While Lutheran converts practice class–based but ethnically labeled boundary making towards the St. Patrick Latino congregation, Catholic Latino worshippers' perceptions of Lutheran Latino converts are characterized by the reverse: a feeling of ethnic brotherhood and religious separation, that even includes feeling pity for the converts' moral decay. Using the label of hermanos separados (separated brothers), which the Roman Catholic Church commonly employs to describe converts to Protestant and Evangelical Churches, the St. Patrick Latino congregation members describe Nazareth Latino worshippers as morally weak. They charge that their hermanos separados have left the Roman Catholic Church for materialistic reasons. Latino Catholics do not consider Lutheran–ism to be a different Christian denomination. Instead, they view it as a different religion or a sect. In particular, they condemn the Nazareth Church for its use of traditionally Catholic terminology and imagery, especially the portrait of the Virgin of Guadalupe, claiming that these things are a strategy of deceit to "pull people over" from Roman Catholicism. The complex relationship between the two congregations shows how religious and ethnic signifiers slide into one another in the processes of socioreligious boundary making and that "racialized power configures into hierarchies, not simply between dominant and subordinate groups of people, but also among them" (Brah, 1996:3).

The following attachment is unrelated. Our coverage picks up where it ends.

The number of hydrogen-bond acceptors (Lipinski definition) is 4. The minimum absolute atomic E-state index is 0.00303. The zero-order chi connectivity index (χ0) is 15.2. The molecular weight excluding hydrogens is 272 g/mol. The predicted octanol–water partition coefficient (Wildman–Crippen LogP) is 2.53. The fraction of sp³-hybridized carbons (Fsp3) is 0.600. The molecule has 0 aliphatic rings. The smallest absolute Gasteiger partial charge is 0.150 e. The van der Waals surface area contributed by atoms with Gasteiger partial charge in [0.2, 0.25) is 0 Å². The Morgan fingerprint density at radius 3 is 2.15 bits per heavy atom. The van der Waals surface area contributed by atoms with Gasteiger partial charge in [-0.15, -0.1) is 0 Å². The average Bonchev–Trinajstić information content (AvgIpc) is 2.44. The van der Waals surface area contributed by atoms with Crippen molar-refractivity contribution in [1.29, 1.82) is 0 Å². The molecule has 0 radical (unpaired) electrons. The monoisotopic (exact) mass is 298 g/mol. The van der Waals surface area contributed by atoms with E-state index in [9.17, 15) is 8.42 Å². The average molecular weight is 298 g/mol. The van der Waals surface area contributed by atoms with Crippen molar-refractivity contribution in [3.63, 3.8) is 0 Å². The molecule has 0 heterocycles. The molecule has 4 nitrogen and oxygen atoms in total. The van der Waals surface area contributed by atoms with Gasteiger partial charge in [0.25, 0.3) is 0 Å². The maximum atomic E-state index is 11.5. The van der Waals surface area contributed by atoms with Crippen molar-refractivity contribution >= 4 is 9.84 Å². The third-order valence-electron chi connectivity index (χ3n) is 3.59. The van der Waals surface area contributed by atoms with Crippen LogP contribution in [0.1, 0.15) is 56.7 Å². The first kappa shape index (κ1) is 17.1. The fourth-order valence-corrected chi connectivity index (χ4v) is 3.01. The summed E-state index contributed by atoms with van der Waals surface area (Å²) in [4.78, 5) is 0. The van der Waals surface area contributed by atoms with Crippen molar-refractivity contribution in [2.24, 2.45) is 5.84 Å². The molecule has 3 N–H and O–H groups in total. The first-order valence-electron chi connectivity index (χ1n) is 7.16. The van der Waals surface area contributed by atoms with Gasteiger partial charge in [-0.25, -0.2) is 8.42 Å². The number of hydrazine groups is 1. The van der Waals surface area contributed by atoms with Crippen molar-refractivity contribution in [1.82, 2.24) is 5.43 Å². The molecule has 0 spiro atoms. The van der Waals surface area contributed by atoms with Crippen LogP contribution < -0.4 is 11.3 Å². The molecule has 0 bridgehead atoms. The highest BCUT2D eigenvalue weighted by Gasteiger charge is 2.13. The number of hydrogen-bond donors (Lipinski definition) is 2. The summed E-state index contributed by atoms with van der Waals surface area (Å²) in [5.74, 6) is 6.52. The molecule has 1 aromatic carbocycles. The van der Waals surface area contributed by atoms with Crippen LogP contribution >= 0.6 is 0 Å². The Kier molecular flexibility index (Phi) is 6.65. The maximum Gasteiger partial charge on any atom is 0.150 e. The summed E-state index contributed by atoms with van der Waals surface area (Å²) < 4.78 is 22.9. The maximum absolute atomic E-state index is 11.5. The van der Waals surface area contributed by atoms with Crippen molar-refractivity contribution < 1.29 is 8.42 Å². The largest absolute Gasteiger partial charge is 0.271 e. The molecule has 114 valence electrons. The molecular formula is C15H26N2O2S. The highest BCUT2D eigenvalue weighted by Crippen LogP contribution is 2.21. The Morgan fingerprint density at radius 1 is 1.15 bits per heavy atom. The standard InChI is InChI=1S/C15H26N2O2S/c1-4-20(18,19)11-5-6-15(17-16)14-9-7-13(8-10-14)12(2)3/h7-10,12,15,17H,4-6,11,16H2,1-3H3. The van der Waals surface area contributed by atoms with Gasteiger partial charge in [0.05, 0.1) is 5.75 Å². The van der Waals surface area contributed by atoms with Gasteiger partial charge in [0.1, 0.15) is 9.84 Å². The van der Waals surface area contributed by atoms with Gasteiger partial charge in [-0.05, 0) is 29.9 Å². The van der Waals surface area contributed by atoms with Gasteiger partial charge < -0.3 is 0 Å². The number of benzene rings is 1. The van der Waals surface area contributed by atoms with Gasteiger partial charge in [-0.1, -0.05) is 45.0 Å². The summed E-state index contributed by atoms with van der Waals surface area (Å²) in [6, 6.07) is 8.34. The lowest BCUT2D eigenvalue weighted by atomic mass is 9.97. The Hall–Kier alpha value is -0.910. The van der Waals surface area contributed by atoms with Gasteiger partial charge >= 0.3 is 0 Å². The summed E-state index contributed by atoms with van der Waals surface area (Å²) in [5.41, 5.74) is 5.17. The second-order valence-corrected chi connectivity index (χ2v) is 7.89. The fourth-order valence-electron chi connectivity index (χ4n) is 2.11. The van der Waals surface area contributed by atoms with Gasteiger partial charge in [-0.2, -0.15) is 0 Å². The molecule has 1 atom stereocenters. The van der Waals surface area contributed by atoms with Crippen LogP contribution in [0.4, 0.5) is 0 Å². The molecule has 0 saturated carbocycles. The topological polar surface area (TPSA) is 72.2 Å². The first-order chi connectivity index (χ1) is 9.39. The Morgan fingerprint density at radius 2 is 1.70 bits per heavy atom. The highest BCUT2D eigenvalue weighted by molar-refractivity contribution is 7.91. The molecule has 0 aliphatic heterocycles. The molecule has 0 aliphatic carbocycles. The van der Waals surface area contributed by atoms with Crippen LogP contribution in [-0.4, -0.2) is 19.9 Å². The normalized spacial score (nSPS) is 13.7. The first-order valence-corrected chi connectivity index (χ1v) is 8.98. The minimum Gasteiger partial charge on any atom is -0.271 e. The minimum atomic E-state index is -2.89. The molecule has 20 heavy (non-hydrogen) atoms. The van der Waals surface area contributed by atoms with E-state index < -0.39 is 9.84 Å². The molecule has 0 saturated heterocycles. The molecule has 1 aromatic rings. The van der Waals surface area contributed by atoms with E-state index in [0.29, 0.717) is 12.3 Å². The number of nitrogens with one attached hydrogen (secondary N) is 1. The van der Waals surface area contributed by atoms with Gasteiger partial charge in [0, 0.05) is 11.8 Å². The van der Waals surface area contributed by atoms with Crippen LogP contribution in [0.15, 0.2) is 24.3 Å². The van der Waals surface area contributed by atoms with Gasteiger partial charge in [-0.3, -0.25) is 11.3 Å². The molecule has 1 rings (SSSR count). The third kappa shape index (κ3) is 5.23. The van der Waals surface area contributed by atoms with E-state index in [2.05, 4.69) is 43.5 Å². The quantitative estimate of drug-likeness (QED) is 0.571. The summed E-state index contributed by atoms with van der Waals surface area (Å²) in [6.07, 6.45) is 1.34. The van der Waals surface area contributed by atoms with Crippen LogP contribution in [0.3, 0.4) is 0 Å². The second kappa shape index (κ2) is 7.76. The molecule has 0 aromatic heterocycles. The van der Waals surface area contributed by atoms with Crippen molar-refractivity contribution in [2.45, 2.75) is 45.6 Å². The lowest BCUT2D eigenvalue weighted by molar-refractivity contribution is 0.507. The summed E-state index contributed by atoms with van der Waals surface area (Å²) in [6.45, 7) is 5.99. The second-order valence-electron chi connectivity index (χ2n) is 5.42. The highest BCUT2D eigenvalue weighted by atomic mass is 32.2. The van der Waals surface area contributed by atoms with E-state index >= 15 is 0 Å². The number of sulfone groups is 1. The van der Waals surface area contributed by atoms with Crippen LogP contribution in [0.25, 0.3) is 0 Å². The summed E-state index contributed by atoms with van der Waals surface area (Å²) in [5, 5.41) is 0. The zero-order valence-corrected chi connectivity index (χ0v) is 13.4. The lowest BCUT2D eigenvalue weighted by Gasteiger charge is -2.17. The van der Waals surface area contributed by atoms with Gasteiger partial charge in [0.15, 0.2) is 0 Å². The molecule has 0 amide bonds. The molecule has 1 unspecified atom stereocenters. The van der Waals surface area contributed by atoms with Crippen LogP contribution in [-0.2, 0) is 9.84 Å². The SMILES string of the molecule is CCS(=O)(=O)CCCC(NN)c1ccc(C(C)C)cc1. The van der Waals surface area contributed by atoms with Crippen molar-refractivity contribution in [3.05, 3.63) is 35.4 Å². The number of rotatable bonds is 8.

Migration–Initiated Conversion Processes

Olga Odgers Ortiz sees international migration as a factor leading to religious change based on four main characteristics: 1) mi grants' conversion due to the exposure to a context of greater religious diversity, 2) migrants distancing themselves from traditional mechanisms of social control, 3) the vulnerability associated with the migratory condition, and 4) the process of redefining identity referents in the integration process into the destination society (2007:168–9). These are important reasons explaining why international migration leads to religious change. However, we have to add another main characteristic of migrants' search for religious sense–making: their transnational socioreligious ties to their places of origin.

Migrants' exposure to more religious diversity and the contestation of institutional Roman Catholic authority results in latinos' conversion to Lutheranism and the denominational changes seen in Madison. However, it is the combination of a feeling of commonality as vulnerable Latino immigrants and migrant converts' continuous transnational Catholic identification that leads to the construction of, and identification with, Latino Catholic culture. Applying a transnational perspective and the concept of diaspora space, reveals how the above factors play out on personal, communal, and institutional levels. It also reveals that the Lutheran Nazareth Church's adoption of our lady of Guadalupe symbolizes religious change based on Latino immigrants' claims for the recognition of latino Catholic culture.